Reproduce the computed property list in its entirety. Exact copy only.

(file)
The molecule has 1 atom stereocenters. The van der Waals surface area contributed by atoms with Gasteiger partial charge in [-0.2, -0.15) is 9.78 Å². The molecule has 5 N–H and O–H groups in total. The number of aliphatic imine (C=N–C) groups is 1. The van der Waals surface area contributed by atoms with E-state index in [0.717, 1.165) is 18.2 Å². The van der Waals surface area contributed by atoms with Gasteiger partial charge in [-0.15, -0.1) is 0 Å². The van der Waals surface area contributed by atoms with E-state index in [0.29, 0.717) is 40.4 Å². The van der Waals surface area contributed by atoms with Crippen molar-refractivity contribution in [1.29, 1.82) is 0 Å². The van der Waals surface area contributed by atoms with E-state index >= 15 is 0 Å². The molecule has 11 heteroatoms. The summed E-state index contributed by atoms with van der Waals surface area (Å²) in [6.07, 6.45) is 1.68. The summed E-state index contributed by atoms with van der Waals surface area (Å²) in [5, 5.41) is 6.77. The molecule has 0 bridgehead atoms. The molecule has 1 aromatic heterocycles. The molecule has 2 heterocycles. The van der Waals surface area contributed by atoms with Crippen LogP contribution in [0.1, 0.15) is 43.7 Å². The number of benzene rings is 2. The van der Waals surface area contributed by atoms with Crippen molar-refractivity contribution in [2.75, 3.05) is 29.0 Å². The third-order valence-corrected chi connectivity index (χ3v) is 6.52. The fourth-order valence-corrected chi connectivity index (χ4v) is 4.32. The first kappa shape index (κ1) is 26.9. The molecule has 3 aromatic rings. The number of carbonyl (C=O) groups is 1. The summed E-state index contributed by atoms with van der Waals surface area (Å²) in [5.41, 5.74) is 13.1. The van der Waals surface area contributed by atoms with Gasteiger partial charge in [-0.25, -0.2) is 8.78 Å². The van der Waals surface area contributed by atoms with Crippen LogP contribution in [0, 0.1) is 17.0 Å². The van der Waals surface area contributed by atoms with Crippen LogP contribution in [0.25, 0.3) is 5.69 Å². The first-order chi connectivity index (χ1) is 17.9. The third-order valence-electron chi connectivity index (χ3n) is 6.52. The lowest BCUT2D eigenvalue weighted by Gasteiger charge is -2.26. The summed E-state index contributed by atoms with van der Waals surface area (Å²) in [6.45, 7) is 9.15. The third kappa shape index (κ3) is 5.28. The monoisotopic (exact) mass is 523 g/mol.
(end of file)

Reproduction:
The molecule has 1 atom stereocenters. The van der Waals surface area contributed by atoms with Gasteiger partial charge in [-0.2, -0.15) is 9.78 Å². The molecule has 5 N–H and O–H groups in total. The number of aliphatic imine (C=N–C) groups is 1. The van der Waals surface area contributed by atoms with E-state index in [0.717, 1.165) is 18.2 Å². The van der Waals surface area contributed by atoms with Gasteiger partial charge in [-0.15, -0.1) is 0 Å². The van der Waals surface area contributed by atoms with E-state index in [0.29, 0.717) is 40.4 Å². The van der Waals surface area contributed by atoms with Crippen molar-refractivity contribution in [1.29, 1.82) is 0 Å². The van der Waals surface area contributed by atoms with E-state index >= 15 is 0 Å². The molecule has 11 heteroatoms. The summed E-state index contributed by atoms with van der Waals surface area (Å²) in [6.07, 6.45) is 1.68. The summed E-state index contributed by atoms with van der Waals surface area (Å²) in [5, 5.41) is 6.77. The molecule has 0 bridgehead atoms. The molecule has 1 aromatic heterocycles. The molecule has 2 heterocycles. The van der Waals surface area contributed by atoms with Crippen LogP contribution in [0.1, 0.15) is 43.7 Å². The number of benzene rings is 2. The van der Waals surface area contributed by atoms with Crippen molar-refractivity contribution in [2.75, 3.05) is 29.0 Å². The third-order valence-corrected chi connectivity index (χ3v) is 6.52. The fourth-order valence-corrected chi connectivity index (χ4v) is 4.32. The first kappa shape index (κ1) is 26.9. The molecule has 3 aromatic rings. The number of carbonyl (C=O) groups is 1. The summed E-state index contributed by atoms with van der Waals surface area (Å²) in [5.41, 5.74) is 13.1. The van der Waals surface area contributed by atoms with Gasteiger partial charge in [-0.25, -0.2) is 8.78 Å². The van der Waals surface area contributed by atoms with Crippen LogP contribution in [0, 0.1) is 17.0 Å². The van der Waals surface area contributed by atoms with Crippen LogP contribution in [0.25, 0.3) is 5.69 Å². The first-order chi connectivity index (χ1) is 17.9. The third-order valence-electron chi connectivity index (χ3n) is 6.52. The lowest BCUT2D eigenvalue weighted by Gasteiger charge is -2.26. The summed E-state index contributed by atoms with van der Waals surface area (Å²) in [6.45, 7) is 9.15. The third kappa shape index (κ3) is 5.28. The monoisotopic (exact) mass is 523 g/mol.